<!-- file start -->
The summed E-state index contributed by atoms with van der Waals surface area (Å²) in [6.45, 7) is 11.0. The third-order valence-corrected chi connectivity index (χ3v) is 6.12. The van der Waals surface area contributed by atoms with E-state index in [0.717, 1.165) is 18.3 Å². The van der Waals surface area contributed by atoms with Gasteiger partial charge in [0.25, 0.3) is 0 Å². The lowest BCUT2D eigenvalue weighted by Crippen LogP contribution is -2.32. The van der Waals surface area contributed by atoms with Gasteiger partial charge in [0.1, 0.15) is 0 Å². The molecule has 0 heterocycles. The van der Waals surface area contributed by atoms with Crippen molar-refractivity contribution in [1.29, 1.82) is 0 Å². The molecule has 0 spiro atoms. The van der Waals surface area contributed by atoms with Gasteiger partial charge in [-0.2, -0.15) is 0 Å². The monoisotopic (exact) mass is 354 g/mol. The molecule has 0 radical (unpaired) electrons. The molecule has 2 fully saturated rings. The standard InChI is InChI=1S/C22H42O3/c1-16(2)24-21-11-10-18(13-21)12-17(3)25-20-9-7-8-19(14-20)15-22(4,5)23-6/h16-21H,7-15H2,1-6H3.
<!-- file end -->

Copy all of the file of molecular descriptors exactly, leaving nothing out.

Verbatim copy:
The summed E-state index contributed by atoms with van der Waals surface area (Å²) in [6.45, 7) is 11.0. The third-order valence-corrected chi connectivity index (χ3v) is 6.12. The van der Waals surface area contributed by atoms with E-state index in [0.717, 1.165) is 18.3 Å². The van der Waals surface area contributed by atoms with Gasteiger partial charge in [0.25, 0.3) is 0 Å². The lowest BCUT2D eigenvalue weighted by Crippen LogP contribution is -2.32. The van der Waals surface area contributed by atoms with Gasteiger partial charge in [0.1, 0.15) is 0 Å². The molecule has 0 heterocycles. The van der Waals surface area contributed by atoms with Crippen molar-refractivity contribution in [1.29, 1.82) is 0 Å². The molecule has 0 spiro atoms. The van der Waals surface area contributed by atoms with Gasteiger partial charge in [-0.2, -0.15) is 0 Å². The monoisotopic (exact) mass is 354 g/mol. The molecule has 0 radical (unpaired) electrons. The molecule has 2 fully saturated rings. The standard InChI is InChI=1S/C22H42O3/c1-16(2)24-21-11-10-18(13-21)12-17(3)25-20-9-7-8-19(14-20)15-22(4,5)23-6/h16-21H,7-15H2,1-6H3.